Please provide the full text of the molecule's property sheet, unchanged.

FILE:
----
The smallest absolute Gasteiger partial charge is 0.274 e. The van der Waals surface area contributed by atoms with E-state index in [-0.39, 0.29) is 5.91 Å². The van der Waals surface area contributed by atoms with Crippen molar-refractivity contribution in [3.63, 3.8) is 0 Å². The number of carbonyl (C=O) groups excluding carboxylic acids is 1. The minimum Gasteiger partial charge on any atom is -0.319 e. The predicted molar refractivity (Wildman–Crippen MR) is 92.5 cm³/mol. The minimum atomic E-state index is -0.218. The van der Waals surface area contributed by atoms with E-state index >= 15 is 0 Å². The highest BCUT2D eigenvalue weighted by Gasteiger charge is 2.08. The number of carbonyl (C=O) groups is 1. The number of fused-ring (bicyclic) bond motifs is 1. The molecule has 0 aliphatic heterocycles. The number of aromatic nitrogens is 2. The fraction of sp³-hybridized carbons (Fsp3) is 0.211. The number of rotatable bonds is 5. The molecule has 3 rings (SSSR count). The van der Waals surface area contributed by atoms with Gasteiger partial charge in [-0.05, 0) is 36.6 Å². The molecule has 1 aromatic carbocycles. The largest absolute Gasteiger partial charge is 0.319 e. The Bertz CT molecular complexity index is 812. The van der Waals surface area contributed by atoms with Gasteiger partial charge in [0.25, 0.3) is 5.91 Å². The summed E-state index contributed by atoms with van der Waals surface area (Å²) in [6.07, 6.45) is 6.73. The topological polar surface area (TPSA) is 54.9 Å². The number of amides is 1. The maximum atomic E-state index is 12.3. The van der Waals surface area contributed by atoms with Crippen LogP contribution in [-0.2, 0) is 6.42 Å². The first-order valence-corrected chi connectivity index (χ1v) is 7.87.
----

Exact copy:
The smallest absolute Gasteiger partial charge is 0.274 e. The van der Waals surface area contributed by atoms with E-state index in [-0.39, 0.29) is 5.91 Å². The van der Waals surface area contributed by atoms with Crippen molar-refractivity contribution in [3.63, 3.8) is 0 Å². The number of carbonyl (C=O) groups excluding carboxylic acids is 1. The minimum Gasteiger partial charge on any atom is -0.319 e. The predicted molar refractivity (Wildman–Crippen MR) is 92.5 cm³/mol. The minimum atomic E-state index is -0.218. The van der Waals surface area contributed by atoms with E-state index >= 15 is 0 Å². The highest BCUT2D eigenvalue weighted by Gasteiger charge is 2.08. The number of carbonyl (C=O) groups is 1. The number of fused-ring (bicyclic) bond motifs is 1. The molecule has 0 aliphatic heterocycles. The number of aromatic nitrogens is 2. The fraction of sp³-hybridized carbons (Fsp3) is 0.211. The number of rotatable bonds is 5. The molecule has 3 rings (SSSR count). The van der Waals surface area contributed by atoms with Gasteiger partial charge in [-0.05, 0) is 36.6 Å². The molecule has 1 aromatic carbocycles. The largest absolute Gasteiger partial charge is 0.319 e. The Bertz CT molecular complexity index is 812. The van der Waals surface area contributed by atoms with Gasteiger partial charge in [0.25, 0.3) is 5.91 Å². The summed E-state index contributed by atoms with van der Waals surface area (Å²) in [6.07, 6.45) is 6.73. The topological polar surface area (TPSA) is 54.9 Å². The number of amides is 1. The maximum atomic E-state index is 12.3. The van der Waals surface area contributed by atoms with Crippen LogP contribution in [-0.2, 0) is 6.42 Å². The first-order valence-corrected chi connectivity index (χ1v) is 7.87.